The State Dining Room is a rectangular space with an eastern view of the Garden Terrace. There are eight sets of doors leading into the space. To the south, doors open to the west terrace that leads to another sunken terrace and a breezeway leading to the Garden Loggia. Three sets of doors to the east open out to the Garden Terrace that continues out into the Garden. The doors on the north of the State Dining Room lead to the Gold Room and the Main Gallery. Villa Petschek is classified as a French Neo-Baroque building, however the State Dining Room has characteristics of Louis XV Rococo style. The room is made from oak wood panels, with delicate boiserie on each panel. These panels have a rectangular pattern with arches that shape the doorways. The white plaster ceiling lifts with a slight cove from the paneling to the full height spanning over the central furniture group atop an oak French parquet floor. Wall artwork is sparse, however accents against the dark paneled walls come from the brass door hardware, lighting fixtures, and many other brass accents scattered throughout the space.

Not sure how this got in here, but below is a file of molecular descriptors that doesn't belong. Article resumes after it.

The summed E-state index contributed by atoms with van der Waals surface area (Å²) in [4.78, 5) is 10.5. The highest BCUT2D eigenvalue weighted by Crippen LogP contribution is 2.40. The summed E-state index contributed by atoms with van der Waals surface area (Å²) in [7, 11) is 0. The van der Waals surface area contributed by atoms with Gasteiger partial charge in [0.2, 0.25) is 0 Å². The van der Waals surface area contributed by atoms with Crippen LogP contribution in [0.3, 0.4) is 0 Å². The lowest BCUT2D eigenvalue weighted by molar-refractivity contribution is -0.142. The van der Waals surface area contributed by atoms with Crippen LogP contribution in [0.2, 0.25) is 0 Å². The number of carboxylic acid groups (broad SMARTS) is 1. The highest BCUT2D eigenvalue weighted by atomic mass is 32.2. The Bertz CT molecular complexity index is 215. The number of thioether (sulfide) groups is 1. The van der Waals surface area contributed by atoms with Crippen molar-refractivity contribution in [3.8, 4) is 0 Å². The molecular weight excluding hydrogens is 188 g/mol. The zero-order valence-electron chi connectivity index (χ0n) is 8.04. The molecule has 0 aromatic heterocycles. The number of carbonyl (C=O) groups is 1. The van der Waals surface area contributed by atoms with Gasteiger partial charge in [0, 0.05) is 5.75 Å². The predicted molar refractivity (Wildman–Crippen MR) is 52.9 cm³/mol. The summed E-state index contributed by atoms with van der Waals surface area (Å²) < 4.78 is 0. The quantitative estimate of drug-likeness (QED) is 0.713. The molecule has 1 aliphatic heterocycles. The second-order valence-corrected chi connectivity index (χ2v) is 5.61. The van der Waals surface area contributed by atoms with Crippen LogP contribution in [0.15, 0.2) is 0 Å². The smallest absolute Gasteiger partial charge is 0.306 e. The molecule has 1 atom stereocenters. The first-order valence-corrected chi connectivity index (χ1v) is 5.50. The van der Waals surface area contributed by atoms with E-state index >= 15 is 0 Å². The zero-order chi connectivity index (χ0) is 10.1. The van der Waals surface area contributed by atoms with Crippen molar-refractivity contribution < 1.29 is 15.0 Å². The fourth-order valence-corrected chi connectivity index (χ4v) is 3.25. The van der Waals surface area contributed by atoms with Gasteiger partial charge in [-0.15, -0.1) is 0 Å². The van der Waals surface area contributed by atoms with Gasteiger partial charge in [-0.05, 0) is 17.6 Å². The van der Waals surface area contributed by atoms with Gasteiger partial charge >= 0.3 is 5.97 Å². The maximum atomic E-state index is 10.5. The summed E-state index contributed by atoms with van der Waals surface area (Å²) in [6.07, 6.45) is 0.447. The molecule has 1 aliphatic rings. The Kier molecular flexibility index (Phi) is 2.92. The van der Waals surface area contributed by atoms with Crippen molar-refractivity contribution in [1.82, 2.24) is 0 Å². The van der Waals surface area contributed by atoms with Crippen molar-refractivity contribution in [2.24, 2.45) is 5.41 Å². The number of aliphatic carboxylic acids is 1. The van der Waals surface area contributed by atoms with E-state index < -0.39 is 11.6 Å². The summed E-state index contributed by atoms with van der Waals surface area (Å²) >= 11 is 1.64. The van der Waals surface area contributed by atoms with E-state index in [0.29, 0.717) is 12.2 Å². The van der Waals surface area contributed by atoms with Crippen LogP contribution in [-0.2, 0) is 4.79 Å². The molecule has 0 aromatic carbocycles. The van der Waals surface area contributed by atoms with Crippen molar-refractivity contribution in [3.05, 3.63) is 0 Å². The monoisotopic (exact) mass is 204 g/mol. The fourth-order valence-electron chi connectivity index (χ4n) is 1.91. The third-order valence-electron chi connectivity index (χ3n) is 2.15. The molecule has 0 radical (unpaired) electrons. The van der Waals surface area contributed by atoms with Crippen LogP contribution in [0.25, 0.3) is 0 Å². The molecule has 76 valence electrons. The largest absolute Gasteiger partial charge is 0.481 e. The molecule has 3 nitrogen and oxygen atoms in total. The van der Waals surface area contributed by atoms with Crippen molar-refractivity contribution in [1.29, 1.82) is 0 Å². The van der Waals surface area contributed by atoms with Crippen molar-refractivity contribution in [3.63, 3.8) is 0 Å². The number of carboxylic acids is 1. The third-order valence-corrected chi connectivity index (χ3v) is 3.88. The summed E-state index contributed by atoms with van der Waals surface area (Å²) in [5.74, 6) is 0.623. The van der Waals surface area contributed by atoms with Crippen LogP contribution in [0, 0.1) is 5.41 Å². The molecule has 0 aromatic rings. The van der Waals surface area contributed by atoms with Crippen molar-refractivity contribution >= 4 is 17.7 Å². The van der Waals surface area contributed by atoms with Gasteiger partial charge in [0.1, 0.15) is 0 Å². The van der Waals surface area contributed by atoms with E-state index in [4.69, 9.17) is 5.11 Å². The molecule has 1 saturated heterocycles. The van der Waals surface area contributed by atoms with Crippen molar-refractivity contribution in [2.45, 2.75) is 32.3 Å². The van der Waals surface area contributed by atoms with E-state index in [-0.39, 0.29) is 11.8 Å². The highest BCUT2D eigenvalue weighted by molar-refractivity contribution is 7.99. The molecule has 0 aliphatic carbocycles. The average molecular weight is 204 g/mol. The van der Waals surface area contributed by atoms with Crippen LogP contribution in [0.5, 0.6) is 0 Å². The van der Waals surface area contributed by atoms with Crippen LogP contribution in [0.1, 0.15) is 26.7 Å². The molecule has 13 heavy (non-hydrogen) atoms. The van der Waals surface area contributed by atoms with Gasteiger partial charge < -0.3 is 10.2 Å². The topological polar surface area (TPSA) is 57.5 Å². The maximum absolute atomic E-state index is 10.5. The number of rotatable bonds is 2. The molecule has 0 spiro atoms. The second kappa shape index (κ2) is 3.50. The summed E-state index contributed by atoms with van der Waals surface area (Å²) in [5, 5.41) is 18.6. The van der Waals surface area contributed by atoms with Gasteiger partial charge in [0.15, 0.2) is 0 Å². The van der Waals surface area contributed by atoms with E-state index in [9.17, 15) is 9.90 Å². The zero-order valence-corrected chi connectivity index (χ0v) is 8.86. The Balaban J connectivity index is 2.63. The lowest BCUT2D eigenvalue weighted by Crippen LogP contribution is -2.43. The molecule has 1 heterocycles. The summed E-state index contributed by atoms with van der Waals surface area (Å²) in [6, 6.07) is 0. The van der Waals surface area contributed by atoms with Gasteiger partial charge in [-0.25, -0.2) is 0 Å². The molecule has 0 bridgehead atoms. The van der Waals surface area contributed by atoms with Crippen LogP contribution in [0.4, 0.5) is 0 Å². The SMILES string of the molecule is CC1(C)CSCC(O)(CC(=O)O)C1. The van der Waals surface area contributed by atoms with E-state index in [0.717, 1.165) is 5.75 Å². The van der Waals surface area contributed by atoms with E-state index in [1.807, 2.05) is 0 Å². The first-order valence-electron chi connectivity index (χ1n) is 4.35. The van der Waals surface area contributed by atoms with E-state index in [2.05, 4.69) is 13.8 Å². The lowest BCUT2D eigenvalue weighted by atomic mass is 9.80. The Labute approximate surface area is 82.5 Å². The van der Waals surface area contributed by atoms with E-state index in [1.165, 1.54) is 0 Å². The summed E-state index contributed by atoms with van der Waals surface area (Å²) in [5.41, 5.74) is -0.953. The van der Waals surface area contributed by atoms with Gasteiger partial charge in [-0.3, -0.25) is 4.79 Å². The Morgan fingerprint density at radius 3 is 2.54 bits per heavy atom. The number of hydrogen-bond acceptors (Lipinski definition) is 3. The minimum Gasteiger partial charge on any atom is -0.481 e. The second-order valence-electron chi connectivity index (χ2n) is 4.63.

In the State Dining Room there is a simple circulation path around the central main dining table. Upon entering the room the view is a wall of windows and doors that lead to terraces, breezeways, or into other rooms for visual interest from all directions. The light of the room comes from five crystal chandeliers with a brass rigid stem and canopy, the largest of which is centered over the dining table. It is assumed the chandeliers were made of Swarovski crystal due to the region and date Swarovski was extracted from. On the two walls closest to the main entry there are four brass wall sconces consisting of three scrolling stems with foliage leading to a candelabra base and white candle sleeves. Additional light comes from the large French doors with exterior views of the changing seasonal landscape as this room hosts diplomatic guests all year round. All furniture and lighting pieces are styled after the Louis XV. Almost all of the dining chairs are replicas except for the one remaining original often situated near the room’s main entry off the Main Gallery. The Rococo chair seat and back are upholstered with a multi-colored damask with gimping along the edges. The oak structure consists of cabriolet legs and scrolled ornamentation along the crest-rail, lower rail, and apron. The dining table is simple in its oval shape and scalloped engravings along the two ends of the apron. The outer four legs are rectilinear and the inner four legs are s-curved and connect to an x-stretcher which is also ornamented. The two console tables have the same engravings as the dining table, however, this piece has a molded stone top and is more detailed in its ornamentation, including the cabriolet legs c-scroll stretchers. Along the opposite wall is a simple two-tier serving table with s-curved legs made of the same oak as all the other dining tables. The red Turkish rug placed under the dining table in the center of the room has white tassels or fringe on the two ends with a floral border.

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